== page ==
The Town of Southold entered into a formal agreement at Tuesday’s meeting with Peconic Estuary Partnership for a three-phased contribution from the general fund for water quality projects in town.
The resolution follows a request for the contributions from PEP executive director Joyce Novak at a work session earlier that day. The town had agreed to provide the funding last summer, along with other East End towns, but Ms. Novak said the partnership hadn’t received the funds yet.
The town had agreed to contribute $24,500 in 2021 and $36,750 in 2022, and is scheduled to contribute $49,000 in 2023.
“It is a requirement of the federal grant award for the National Estuary Program that we match that locally,” Ms. Novak said. “So New York State and Suffolk County match this, but it was always the idea when the Community Preservation Fund came into play that that would also be sort of the third section of a whole pie.”
Southold opted to not use CPF funds and to pass it as a budget amendment last year, she said. “I’m looking to talk about realizing last year’s contribution and then the addition of this year’s contribution,” Ms. Novak said.
Supervisor Scott Russell said at the work session the funding was accounted for as a “general budget mod,” which should have sped up the process. “Frankly, we should have been the first one to pay it,” he noted.
“Last year, we didn’t allocate for it because they had come after the budget had already been adopted. But we thought the $24,500 was not that consequential, that we can cover that,” he added. “We put in for this year, the budget for this year’s amount, again with the presumption that $24,500 is going to be paid before the end of the fiscal year.”
The 2021 contribution, which had not yet been received “due to contracting delays” according to PEP, is meant to be used for program office support, including staff salaries, outreach support and undergraduate student internship programs.
The 2022 contribution will go toward homeowner and school rewards programs and a Peconic-wide mini-grant program to promote climate resiliency.
The homeowner rewards program offers up to $500 to homeowners in the Peconic Estuary Watershed — which PEP defines as “the area of land that drains into the Peconic Estuary and water bodies included in the Peconic Estuary” — to offset costs of installing green infrastructure such as rain gardens, native plantings and rain barrels.
The partnership also plans to work with two schools this year to “assess costs and mechanisms” to roll out a school-based program that would “work with schools throughout the estuary to design and implement stormwater management controls using rain gardens, pollinator-friendly yards, install rain barrels, etc.,” PEP says in agenda packet documents.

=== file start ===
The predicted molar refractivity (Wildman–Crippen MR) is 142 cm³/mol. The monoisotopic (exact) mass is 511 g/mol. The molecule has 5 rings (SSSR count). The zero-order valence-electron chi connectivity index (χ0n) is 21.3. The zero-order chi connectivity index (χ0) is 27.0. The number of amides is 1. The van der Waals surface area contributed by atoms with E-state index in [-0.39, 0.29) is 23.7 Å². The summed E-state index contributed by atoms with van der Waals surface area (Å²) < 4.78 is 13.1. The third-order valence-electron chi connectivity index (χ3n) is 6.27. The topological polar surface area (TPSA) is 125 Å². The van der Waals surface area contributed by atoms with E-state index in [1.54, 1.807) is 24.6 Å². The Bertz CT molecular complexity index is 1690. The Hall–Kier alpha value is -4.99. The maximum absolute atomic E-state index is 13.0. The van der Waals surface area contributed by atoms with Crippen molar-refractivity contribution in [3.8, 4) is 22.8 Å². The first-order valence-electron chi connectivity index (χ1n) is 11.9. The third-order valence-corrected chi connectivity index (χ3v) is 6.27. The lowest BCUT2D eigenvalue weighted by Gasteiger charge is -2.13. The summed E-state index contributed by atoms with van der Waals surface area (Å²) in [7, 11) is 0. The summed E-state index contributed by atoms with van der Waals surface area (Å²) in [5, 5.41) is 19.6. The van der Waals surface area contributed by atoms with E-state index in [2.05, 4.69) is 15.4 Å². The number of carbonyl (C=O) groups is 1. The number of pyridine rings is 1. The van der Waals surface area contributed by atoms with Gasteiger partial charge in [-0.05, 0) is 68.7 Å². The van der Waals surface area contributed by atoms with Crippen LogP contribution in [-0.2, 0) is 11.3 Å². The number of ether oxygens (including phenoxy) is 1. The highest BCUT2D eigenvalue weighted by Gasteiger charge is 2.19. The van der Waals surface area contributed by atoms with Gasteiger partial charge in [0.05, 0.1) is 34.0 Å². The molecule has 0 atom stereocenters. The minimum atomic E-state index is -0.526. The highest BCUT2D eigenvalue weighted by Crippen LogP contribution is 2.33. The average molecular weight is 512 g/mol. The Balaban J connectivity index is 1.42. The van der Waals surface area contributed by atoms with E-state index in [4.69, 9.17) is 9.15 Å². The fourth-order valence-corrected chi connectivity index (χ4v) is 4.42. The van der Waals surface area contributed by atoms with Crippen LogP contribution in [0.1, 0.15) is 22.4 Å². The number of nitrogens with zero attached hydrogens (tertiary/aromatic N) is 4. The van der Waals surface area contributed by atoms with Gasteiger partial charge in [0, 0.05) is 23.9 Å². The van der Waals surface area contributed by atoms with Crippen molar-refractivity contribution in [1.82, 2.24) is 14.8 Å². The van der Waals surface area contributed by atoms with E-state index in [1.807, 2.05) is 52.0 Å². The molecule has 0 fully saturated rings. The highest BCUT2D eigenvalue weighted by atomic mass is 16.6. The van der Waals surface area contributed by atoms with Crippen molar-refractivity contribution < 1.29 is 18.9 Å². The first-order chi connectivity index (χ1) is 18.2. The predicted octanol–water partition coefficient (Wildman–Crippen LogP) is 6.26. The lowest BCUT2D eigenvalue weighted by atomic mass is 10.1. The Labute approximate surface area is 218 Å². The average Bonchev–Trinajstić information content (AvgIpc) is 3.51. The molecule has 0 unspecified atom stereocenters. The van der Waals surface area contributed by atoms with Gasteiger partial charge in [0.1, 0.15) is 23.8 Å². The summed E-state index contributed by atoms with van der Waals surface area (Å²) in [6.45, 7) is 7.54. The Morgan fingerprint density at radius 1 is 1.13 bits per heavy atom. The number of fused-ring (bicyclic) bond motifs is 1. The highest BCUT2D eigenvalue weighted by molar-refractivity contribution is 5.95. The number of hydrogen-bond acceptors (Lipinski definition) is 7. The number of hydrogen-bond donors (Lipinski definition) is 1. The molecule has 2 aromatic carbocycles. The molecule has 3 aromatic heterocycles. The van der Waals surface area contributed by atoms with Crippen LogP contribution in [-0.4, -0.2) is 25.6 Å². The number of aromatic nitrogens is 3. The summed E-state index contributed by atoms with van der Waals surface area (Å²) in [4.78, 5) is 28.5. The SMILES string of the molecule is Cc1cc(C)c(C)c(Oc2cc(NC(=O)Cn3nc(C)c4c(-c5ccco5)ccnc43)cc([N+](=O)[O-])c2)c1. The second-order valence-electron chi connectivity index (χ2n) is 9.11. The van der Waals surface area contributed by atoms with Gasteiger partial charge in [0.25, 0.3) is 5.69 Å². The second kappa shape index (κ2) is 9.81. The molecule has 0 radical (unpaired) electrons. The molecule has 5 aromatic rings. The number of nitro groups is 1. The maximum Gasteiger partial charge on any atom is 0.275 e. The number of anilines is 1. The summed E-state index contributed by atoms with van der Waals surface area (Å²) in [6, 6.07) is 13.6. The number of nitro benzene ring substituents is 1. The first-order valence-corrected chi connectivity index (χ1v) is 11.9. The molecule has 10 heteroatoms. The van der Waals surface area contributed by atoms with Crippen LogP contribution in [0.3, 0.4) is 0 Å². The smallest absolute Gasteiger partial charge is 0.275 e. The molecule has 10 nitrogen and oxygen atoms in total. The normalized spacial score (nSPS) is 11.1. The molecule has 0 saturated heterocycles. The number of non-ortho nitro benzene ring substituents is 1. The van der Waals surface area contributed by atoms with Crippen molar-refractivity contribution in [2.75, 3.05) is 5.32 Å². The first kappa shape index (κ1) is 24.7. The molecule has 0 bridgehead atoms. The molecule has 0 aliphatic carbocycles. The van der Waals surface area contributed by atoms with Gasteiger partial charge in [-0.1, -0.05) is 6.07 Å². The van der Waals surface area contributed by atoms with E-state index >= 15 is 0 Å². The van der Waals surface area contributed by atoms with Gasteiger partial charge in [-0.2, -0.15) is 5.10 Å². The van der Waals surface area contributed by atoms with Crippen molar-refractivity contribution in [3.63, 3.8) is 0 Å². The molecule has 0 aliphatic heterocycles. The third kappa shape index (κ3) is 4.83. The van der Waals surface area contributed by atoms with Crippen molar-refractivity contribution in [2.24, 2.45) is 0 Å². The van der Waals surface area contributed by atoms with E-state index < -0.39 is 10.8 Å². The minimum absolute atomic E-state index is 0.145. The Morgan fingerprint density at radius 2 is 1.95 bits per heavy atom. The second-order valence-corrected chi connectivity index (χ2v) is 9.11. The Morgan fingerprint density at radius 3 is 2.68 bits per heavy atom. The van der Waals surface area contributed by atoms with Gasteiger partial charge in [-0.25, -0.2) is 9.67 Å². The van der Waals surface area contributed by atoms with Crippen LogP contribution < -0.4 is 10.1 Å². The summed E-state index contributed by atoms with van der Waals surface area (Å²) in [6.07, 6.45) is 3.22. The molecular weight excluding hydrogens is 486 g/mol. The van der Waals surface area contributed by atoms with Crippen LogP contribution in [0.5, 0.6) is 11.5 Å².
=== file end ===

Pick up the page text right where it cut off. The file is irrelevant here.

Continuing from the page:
Between 2021 and 2023, scheduled contributions to PEP are expected to total $445,725 from East Hampton; $61,425 from Riverhead; $26,775 from Shelter Island; and $930,825 from Southampton.
The funds were discussed as part of a three-year phase-in to match U.S. Environmental Protection Agency contributions to the Peconic National Estuary Program.
The estuary, one of 28 deemed nationally significant by the EPA, has been part of the National Estuary Program since 1992. The Peconic Estuary Partnership, officially commenced in 1993, “represents citizen and environmental groups, businesses and industries, academic institutions, and local, state and federal governments,” according to documents included in the work session agenda packet. The partnership works in conjunction with the five East End towns, including Southold.
State funds to the partnership are partially used to operate three water quality monitoring stations in Orient, Riverhead and Southampton. The data was used as a primary source for the 2019, 2020 and 2021 bay scallop die-offs, annual harmful algal bloom monitoring, the 2015 fish kill in Riverhead and Southampton, and is used for decisions made throughout the estuary.
PEP also contributes to the Suffolk County Marine Water Quality Monitoring Program.
Other PEP initiatives include outreach, a critical lands protection strategy, horseshoe crab protection and restoration, Narrow River/Broad Meadows restoration, collaboration on solutions to bay-scallop die-offs, Paul Stoutenburgh Preserve Habitat restoration and a living shoreline demonstration in the Town of Southold.